But let's be honest. We all knew this, right? That's why people go for the next best option to actually making a career out of their passion : going after the most socially valued positions. If you sat for the IIT entrance exams, you know what I am talking about. I find it hard to believe that every year, millions of students aged 17-18 all have the dream to become engineers because it is downright ridiculous for so many people to want the same thing. Yet, the two years preceding the exams, at least for me, were about being surrounded by classmates who truly believed that becoming an engineer was their calling in life. I remember thinking that if there truly is an existence of Gods and they are all fighting for supremacy, at least in India, Lord Bishwakarma had clearly won, inspiring more people than any other Hindu God chilling in the five-star abode of heaven. Same goes for top management positions as well, which is even more laughable when all those who were dying to become engineers just four years ago can't think of any valid career option that can be accomplished without going to management school. None of this has anything to do with passion, or dreams or even ability for that matter. It is about vying for positions achievable on limited means that offer the highest amount of social capital and you're doing it out of pure interest. Sure, there are some people who really do love their professions, but I think it's fair to admit that's a minority.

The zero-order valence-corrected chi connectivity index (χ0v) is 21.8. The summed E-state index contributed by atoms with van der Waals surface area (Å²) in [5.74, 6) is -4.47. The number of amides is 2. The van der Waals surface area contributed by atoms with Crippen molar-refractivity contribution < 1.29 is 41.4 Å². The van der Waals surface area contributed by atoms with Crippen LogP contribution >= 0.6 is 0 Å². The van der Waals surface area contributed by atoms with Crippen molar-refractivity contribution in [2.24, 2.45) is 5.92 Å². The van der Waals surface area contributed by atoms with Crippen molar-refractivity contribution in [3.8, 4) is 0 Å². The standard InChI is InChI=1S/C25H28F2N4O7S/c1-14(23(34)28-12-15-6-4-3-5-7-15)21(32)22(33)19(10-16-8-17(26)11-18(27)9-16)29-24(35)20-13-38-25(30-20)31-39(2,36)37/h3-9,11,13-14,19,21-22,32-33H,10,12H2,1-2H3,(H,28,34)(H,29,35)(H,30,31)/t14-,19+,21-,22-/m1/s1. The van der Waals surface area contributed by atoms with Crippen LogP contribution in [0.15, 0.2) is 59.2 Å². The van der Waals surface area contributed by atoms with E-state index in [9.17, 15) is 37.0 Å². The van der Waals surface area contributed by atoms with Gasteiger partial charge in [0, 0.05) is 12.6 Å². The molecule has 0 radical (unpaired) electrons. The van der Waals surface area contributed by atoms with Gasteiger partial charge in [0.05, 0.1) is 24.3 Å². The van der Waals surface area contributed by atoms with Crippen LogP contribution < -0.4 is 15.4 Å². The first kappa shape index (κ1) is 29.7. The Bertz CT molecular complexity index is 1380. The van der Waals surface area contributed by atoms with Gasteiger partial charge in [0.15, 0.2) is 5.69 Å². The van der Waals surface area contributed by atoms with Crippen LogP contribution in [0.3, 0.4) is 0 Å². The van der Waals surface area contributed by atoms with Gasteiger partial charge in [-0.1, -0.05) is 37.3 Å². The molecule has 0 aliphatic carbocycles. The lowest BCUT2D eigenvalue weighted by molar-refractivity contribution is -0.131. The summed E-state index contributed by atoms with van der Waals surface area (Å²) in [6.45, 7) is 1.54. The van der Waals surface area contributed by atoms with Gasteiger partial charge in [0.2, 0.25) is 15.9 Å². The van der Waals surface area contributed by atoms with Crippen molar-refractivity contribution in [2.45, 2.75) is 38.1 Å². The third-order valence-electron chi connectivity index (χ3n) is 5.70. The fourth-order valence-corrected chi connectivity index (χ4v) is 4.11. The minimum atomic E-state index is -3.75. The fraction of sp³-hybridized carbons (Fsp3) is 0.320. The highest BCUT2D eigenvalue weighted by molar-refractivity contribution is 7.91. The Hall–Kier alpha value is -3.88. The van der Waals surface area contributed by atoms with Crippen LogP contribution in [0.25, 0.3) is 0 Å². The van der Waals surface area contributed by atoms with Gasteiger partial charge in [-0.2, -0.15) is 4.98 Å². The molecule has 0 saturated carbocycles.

The thing is that even the privileged 1% who do make their dreams come true aren't necessarily exempt from the frustrations of doing things they don't want to do. What we are not aught in school that most people we see to be financially secure (or rich) are not only the products of high salaries but of the decision to suitably invest those salaries, and trust me, most people don't enjoy the headache of buying and selling shares and property. Secondly, even the super successful aren't exempt. Just look at famous actors Shah Rukh Khan and Aamir Khan. Shah Rukh trained to be an actor with one of the most prestigous theatre companies in the country, and from what I hear, was pretty bad at academics during his time at Jamia. But now, he has to invest in a cricket team to stay rich and act in movies like Happy New Year (in spite of being capable of doing a Chak De India every year) just to keep the connections that would enable him to get better jobs. Even Aamir Khan, with his big words on cinema and society, has to watch Katrina Kaif do an acrobatic striptease in Dhoom 3 from time to time. This is all because even successful people are not bigger than the market they serve, and once again, we are back to simple economics. Perhaps there are people who change the world altogether, but they come maybe around once or twice in a generation, and I don't care how awesome you are, it would be arrogant to think you're one of them without substantial proof.